Robert Bly’s Greatest Hits

Selected Poems, 1986
A “best of” anthology of a kind, these are really good poems—and the mixture of work sheds light on Bly’s stylistic and topical meanderings. You’ll find “Counting Small Boned Bodies” and other lamentations on Vietnam, as well as more than a hundred examples from three decades of work. The prose poems from This Body Is Made of Camphor and Gopherwood (1977) are beautiful and show off Bly’s command of the unwieldy form.

Sleepers Joining Hands, 1973
To understand how Bly got to be so Blyish, look back to some of his earlier work. His third poetry collection is filled with vigorous incantations on the good, the bad, and the ugly, and it is punctuated with a long discourse on the Great Mother. The essay makes a good primer for Iron John and The Sibling Society.

The Night Abraham Called to the Stars, 2001
This is Bly’s most recent collection. If you’ve joined the current Rumi rediscovery trip, you’ll have a better appreciation of why Bly seems to be jumping all over the place—that’s part of the beauty of this old Islamic form (ghazal). He’s trying to get your head to stretch some great distances, to make those “psychic leaps.” Even without knowing anything about the Battle of Ypres, you can easily appreciate Bly’s incredible energy, insight, and wit.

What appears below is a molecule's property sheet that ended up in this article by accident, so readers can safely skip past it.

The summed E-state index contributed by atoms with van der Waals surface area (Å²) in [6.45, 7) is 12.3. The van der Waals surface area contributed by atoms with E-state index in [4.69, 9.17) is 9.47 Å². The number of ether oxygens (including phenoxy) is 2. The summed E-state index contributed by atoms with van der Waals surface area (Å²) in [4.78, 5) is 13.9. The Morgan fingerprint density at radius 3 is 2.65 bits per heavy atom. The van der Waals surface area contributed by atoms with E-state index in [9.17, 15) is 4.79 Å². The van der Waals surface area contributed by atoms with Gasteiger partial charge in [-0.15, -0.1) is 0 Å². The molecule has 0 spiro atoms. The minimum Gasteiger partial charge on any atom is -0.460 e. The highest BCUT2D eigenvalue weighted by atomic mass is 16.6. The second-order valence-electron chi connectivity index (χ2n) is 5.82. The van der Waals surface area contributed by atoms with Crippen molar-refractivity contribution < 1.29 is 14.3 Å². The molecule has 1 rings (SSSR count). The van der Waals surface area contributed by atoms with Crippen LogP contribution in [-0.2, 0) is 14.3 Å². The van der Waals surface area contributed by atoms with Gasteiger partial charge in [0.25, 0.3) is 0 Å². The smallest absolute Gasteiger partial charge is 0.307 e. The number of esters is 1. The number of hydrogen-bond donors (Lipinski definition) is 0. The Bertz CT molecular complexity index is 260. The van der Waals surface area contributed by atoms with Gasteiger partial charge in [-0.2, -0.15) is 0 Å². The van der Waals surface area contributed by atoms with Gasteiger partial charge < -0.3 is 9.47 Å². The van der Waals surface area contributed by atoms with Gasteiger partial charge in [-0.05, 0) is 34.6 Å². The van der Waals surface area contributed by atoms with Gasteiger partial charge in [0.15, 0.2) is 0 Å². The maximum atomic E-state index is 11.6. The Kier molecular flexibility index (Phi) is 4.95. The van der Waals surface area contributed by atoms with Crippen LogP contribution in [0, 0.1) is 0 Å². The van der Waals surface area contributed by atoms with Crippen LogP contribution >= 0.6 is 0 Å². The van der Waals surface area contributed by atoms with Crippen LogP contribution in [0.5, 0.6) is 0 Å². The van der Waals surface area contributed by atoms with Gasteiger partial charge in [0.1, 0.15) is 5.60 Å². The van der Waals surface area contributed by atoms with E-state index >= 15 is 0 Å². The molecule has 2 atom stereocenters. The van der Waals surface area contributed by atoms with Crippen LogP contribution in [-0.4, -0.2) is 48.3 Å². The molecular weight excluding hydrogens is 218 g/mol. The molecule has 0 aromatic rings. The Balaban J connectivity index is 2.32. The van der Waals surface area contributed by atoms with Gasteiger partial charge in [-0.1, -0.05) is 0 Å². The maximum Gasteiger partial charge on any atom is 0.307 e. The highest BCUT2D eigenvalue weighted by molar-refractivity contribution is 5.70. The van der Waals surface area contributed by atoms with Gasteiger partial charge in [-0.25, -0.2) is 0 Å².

A Little Book on the Human Shadow, 1988
This is a highly readable collection of essays that offers up “the philosophy of Robert Bly” in less than one hundred pages. He explains his connection to Jung and gets into the feminine, masculine, and then some.

The Sibling Society, 1996
It’s an artful diatribe on our moral decay and the dominance of American popular culture. But unlike other polemics of this ilk, Bly digs deep and blames our own selfishness for squandering the knowledge of how to live in community. The result: permanent adolescence. Be prepared to look in the mirror.

Iron John, 1990
Read it and you’ll be able to start an argument at nearly any party. If you want to understand it, though, you may want to take a few classes in psychology, mythology, classics, sociology, anthropology, women’s studies, and men’s studies. It’s heavy stuff, and it’s very easy to get lost in the forest. Bly is extremely blunt and often his take on male-female relations can sound harsh toward women. No good pickup lines here. We’re supposed to embrace our differences before we can enjoy our sameness. For some that’s not so easy to swallow.